Georgette wrote this novel in 1946 when she was on a roll and writing one book after another. Few authors can rival her ability to introduce new characters in an unforgettable way. Read how she introduces Francis Cheviot, an Exquisite who has just descended from his carriage and is standing at the front door:
“Crawley, I do trust that you have rung that bell, for if I stand in this disagreeable wind you know I shall take cold, and my colds always descend upon my chest. How thoughtless it was in you to have handed me down from the chaise until the door had been opened! Ah, here is that deplorable henchman! Yes, Barrow, it is I indeed. Take my hat – no, Crawley had best take my hat, perhaps. And yet, if he does so, who is to assist me out of my greatcoat? How difficult all these arrangements are! Ah, a happy thought! You have laid my hat down, Crawley! I do not know where I should be without you. Now my coat, and pray be careful! Where is a mirror? Crawley, you cannot have been so foolish as to have packed all my hand-mirrors! No I thought not: hold it a little higher, I beg of you, and give me my comb! Yes, that will serve, Barrow, you may announce me to your mistress!”
Shades of Sir Walter Elliot in Persuasion! In our first glimpse of Francis (with foreshadowing from the main characters) the reader knows that he will play a devious part in the as yet unsolved mystery. One reviewer complained about the number of exclamation marks that GH is wont to use; but this long-time fan has come to expect them and considers them a hallmark of her writing style. Besides, why quibble about a few exclamation points when they lead to such delicious fun?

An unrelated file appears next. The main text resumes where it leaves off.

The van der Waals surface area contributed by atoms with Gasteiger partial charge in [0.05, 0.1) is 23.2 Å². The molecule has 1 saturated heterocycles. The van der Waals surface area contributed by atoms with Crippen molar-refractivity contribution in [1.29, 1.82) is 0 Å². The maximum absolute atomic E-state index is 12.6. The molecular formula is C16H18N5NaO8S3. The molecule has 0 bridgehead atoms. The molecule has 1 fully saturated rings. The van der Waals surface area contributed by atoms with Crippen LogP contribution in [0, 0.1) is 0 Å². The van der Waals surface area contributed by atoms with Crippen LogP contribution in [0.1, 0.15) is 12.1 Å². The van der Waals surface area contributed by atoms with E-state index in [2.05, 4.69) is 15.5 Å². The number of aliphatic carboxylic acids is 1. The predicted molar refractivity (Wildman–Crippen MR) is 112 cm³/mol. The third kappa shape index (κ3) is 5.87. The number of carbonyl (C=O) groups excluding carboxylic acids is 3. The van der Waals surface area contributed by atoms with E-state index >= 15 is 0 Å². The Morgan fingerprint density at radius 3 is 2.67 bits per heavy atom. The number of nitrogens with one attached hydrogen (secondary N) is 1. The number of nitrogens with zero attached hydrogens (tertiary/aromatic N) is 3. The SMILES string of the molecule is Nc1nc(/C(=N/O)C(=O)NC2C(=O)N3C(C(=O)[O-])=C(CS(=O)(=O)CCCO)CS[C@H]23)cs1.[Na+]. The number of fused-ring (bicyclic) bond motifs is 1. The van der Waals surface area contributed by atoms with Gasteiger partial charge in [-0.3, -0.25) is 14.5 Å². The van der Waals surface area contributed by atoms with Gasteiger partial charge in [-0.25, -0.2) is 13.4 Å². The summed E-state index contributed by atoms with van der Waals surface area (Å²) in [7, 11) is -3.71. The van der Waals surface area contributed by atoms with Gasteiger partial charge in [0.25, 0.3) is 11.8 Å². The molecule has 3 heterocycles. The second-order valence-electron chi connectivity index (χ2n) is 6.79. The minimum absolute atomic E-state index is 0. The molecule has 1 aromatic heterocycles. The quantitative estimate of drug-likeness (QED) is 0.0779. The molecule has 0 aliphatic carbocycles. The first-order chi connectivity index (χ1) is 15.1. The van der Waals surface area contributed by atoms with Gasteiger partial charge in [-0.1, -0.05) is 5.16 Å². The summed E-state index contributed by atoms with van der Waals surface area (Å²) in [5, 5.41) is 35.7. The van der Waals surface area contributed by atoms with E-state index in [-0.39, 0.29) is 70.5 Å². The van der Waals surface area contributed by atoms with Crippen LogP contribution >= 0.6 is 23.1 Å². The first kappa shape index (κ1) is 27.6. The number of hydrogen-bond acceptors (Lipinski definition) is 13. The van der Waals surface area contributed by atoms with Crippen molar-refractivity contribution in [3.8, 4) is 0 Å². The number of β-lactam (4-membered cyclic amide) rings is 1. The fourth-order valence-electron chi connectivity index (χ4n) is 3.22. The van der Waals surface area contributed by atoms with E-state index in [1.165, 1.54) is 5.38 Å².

Other memorable characters the reader can expect to encounter are Carlyon's younger brother Nicky, whose high-spirited antics were inspired by Georgette Heyer's son, Richard (or so some say), who was still in his teens when this novel was written. Nicky's older brother John plays an integral part in the spy mystery. He is as sober and meticulous as Nicky is reckless. And then there are Bouncer, Nicky's dog, who plays a comedic and accurately portrayed canine role; and Miss Beccles, Elinor's former governess, who has come to live with her as her companion. Miss Beccles' astute observations about his lordship's character, which clue the reader in on how kind-hearted and generous Carlyon really is, clash diametrically with Elinor's viewpoint, leaving the reader to wonder when Elinor's eyes will be opened.
One guarantee about a Georgette Heyer novel is that the reader will always be treated to an intricate plot in which no thread is left to dangle. This Heyer tale is more convoluted than most and though it contains those dark elements that characterize a Gothic novel, the combination of broad comedy, dark mystery, and spirited romance make this particular reading experience an unforgettable one. My only quibble with the novel is that we do not see enough of Elinor and Carlyon together. As with Sleepless in Seattle I kept hoping that our hero and heroine would finally realize their love for each other, but when this momentous event occurred, the scene was all too short and the novel ended much too swiftly to completely warm the romantic cockles of my heart. All my other cockles, however, were more than satisfied.